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"Happy are those who sing and dance" : Mobuto, Franco, and the struggle for Zairian identity

WCU Author/Contributor (non-WCU co-authors, if there are any, appear on document)
Carter Grice (Creator)
Institution
Western Carolina University (WCU )
Web Site: http://www.wcu.edu/404.asp
Advisor
Beth Huber

Abstract: In this thesis, I examine the public rhetoric of two very big men of post-colonial Zaire: master musician Franco Luambo Makiadi, and military dictator Mobutu Sese Seko, whose careers were roughly contemporary. The rhetoric employed by these men held great sway over a newly independent African country and populace seeking to enter the modern world. This rhetoric breaks down along the lines drawn by postcolonial theorists such as Paulo Freire, who analyzed colonialism in terms of a dehumanization/humanization binary perpetuated by a subjective/objective disconnect between postcolonial “revolutionary” leaders and their subjects. Mobutu was such a leader whose rhetoric revealed a pathological separation from his subject audience and a drastic divergence between his “action” and “agenda,” which deliberately obfuscated his neocolonial kleptocracy. Franco, in contrast, held deep identification with his audience, the subjects of Mobutu, and his action and agenda, as delivered in hundreds if not thousands of popular songs, converged in terms of this audience. Audience identification and the convergence of stated and ulterior purpose in his rhetoric defined him as a spokesperson for a cultural movement that postcolonial history has largely ignored. Yet this movement, defined through the most beautiful of African popular musics, sustained a population sliding into ever-increasing poverty and voicelessness by inviting them to construct meaning from the coded semantics of Lingala, the creole tongue favored by Franco and the people of Kinshasa. Within these coded semantics, Franco fostered a critical spirit of inquiry in his audience by offering veiled, consistent criticism of the despotic governance of Mobutu wrapped in sublime rumba, a music as hybrid in construction as its Lingala lyrics. Franco was not a political activist, but a cultural revolutionary of tremendous popularity operating under the thumb of a dictator. Over a three decade career, he dedicated himself to the construction of an “authentic” Zairian identity with his audience, an identity based on a genuine synthesis of the poles of identification that defined postcolonialism in Zaire, and throughout Africa: the tribe and the colony. History states that Mobutu defined postcolonial Zaire, and he did, unfortunately. But Franco?s music has outlived that history and has assumed a preeminent space in postcolonial African culture. In fact, his music continues, long after his death, to define the liminal space between history and culture.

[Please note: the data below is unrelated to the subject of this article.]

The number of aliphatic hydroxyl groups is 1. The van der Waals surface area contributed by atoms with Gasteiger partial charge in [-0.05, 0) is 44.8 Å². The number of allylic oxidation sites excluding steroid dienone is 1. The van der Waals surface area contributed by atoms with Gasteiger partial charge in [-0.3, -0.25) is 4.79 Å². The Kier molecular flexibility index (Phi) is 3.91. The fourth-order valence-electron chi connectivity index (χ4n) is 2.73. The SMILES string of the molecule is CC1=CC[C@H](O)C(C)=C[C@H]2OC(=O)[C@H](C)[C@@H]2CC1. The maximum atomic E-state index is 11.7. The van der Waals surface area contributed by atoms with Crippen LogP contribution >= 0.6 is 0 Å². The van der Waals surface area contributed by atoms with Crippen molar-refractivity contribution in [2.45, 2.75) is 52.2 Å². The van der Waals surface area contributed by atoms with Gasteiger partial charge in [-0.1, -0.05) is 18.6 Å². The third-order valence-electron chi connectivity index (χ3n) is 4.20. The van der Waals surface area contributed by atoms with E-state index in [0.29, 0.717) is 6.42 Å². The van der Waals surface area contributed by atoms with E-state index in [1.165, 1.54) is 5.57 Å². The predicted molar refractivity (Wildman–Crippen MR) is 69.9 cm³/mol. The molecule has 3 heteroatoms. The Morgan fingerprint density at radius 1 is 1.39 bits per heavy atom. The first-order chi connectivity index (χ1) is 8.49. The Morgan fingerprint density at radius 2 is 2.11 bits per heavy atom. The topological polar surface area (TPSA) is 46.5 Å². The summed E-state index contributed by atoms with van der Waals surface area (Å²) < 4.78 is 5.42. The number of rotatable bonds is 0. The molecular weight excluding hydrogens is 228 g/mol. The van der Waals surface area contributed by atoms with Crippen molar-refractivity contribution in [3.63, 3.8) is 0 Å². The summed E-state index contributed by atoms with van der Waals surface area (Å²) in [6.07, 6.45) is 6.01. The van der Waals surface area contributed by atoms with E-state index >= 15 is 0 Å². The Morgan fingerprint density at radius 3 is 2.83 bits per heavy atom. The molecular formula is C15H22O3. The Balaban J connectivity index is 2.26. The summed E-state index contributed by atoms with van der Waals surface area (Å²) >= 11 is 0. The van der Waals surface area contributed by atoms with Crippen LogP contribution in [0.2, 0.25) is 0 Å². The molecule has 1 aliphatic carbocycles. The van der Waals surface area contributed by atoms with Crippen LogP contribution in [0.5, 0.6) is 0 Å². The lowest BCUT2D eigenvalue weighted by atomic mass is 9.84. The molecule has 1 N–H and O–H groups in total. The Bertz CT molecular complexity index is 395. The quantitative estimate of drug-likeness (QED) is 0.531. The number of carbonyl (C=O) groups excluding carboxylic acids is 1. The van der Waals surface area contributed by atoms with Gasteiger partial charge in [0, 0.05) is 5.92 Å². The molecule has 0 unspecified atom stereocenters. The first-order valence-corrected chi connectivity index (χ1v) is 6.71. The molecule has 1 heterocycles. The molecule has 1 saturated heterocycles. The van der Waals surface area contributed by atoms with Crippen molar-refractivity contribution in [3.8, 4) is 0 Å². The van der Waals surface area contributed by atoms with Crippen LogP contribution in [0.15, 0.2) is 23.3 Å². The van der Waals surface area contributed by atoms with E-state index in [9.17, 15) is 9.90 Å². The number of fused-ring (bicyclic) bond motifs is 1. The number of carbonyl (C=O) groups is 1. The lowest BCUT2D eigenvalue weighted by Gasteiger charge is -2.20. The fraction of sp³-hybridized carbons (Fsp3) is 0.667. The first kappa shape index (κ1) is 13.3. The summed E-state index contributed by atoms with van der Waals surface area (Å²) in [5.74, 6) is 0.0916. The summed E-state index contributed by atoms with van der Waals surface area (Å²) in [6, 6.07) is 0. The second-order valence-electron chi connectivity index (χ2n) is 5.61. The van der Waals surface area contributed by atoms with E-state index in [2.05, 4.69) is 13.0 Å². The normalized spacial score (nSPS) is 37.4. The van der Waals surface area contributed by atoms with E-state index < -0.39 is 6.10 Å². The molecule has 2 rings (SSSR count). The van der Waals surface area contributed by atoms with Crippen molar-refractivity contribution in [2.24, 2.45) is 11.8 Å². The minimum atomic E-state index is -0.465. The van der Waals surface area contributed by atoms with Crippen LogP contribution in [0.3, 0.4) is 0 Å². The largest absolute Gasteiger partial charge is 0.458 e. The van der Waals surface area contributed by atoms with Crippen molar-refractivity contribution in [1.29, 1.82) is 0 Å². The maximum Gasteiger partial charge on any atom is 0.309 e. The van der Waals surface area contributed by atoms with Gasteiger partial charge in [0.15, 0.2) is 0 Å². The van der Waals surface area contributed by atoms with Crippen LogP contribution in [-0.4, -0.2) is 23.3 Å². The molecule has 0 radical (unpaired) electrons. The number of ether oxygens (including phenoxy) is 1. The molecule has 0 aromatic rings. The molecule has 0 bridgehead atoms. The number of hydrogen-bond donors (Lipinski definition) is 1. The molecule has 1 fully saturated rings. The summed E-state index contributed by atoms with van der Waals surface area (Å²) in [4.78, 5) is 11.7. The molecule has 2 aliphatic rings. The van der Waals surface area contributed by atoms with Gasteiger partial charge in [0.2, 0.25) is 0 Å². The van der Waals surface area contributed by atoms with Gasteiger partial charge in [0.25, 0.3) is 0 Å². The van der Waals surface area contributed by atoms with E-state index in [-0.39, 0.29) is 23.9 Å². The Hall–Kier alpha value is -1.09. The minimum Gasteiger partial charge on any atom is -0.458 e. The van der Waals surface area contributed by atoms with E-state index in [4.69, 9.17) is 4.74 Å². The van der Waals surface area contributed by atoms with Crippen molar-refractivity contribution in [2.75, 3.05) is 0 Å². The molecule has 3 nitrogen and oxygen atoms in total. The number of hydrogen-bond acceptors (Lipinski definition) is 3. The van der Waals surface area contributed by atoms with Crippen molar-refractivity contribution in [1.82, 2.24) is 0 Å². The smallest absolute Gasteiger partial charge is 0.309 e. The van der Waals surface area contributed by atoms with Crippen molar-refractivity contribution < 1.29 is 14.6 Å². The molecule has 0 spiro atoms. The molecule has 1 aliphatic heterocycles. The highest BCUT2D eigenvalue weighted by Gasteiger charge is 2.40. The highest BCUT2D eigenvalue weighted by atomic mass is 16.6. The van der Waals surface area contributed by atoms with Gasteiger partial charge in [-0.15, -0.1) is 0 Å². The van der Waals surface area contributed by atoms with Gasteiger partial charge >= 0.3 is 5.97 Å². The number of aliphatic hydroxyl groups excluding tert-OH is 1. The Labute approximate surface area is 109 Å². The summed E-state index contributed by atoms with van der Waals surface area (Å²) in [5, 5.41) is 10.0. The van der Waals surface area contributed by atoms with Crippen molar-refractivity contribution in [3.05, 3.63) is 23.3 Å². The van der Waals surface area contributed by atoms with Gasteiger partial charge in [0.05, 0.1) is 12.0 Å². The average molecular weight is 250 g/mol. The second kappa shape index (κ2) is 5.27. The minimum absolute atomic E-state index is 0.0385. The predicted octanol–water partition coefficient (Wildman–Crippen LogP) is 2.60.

Additional Information

Publication
Thesis
Language: English
Date: 2011
Keywords
authenticity, Kinshasa/Zaire, Lingala, mbwakela, postcolonialism, rumba
Subjects
Franco, 1938-1989
Mobutu Sese Seko, 1930-1997
Popular music -- Congo (Democratic Republic)
Congo (Democratic Republic) -- Social conditions